They also collect pollen to feed the baby bees, providing protein. Normally, the honey is taken off-site to be extracted but this year it’s been extricated at the cathedral with the help of volunteers. Charnock hasn’t tried it yet but she’s heard that it’s delicious.
Meanwhile, the next frame contains the Queen Bee who is highlighted with a numbered green dot to single her out from the rest of the hive. On the third frame, Charnock points out the shiny cells full of pollen which have been made ready for the Queen to lay her eggs. “The eggs in the cells are called brood and this is where the eggs become larvae. When this reaches the pupis stage, the cell is capped over until a fully formed bee emerges from the cell.”
Each frame is lifted out, checked and replaced once a week to ensure the hive is forming correctly and that there are no diseases present. A number of bees buzz around me and Charnock suggests that perhaps they like my scent. I’m flattered but wonder what odours they dislike.
“They don’t like beer or bananas, but they really don’t like pear drops as that’s what the alarm pheromone for the hive smells like.” I’m so enthralled by the whole thing it seems a shame that this experience isn’t open to the public. But having squeezed up the stone staircase to the roof I can see why.
Then it’s my turn. I nudge the frame slightly with the hive tool to loosen it and lift it carefully out. It’s covered in bees busily doing their job and smells like a heady mix of honey and beeswax. I thought I’d be nervous of being so close and touching them but, oddly, I feel totally calm. It is so absorbing that I can completely understand why people find it deeply soothing and addictive. Charnock’s passion for bees is obvious and she admits to having ten hives of her own dotted around in a range of locations from an allotment to the rugby club, as well as her own back garden. It also seems that the word’s out on the street as two separate swarms have recently arrived in her front garden.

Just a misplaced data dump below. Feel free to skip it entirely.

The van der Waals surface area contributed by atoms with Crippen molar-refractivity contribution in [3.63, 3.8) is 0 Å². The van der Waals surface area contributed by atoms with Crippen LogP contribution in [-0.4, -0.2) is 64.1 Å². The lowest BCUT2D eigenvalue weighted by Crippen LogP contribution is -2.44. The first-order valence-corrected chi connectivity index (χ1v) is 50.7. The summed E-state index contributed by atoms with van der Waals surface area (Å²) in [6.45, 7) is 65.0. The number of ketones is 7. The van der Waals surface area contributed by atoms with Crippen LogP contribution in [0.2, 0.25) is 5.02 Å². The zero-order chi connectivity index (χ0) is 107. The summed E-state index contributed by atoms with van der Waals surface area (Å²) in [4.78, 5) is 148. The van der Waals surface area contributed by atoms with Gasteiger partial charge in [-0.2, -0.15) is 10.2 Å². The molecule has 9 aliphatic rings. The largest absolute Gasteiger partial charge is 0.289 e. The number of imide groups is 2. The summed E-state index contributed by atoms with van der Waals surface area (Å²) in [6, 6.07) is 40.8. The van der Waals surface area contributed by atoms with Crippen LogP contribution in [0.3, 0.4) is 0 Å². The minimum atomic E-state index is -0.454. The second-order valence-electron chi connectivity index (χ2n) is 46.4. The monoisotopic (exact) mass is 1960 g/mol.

Charnock is equally passionate about encouraging me to start a hive, and suggests finding a local beekeeper for guidance as well as checking The British Beekeepers’ Association website. She has seen how tending the bee hives has had a positive effect on the lives of volunteers from the cathedral’s charity Volition, which aims to get individuals back into work. She shares some of the success stories and how she has seen involvement in the hives build confidence in people, as well as having a cathartic effect on those suffering with mental health issues.
Having our own hive is something that I’d like to investigate, so who knows? Meanwhile there is a live stream camera on the Manchester Cathedral hives which is incredibly relaxing to watch. If you’re having a stressful day, I highly recommend it.
Heavenly Honey is available from the Cathedral café or online. All proceeds from honey sales go to Volition.
To read Claire’s tips on how to please the bees, click here.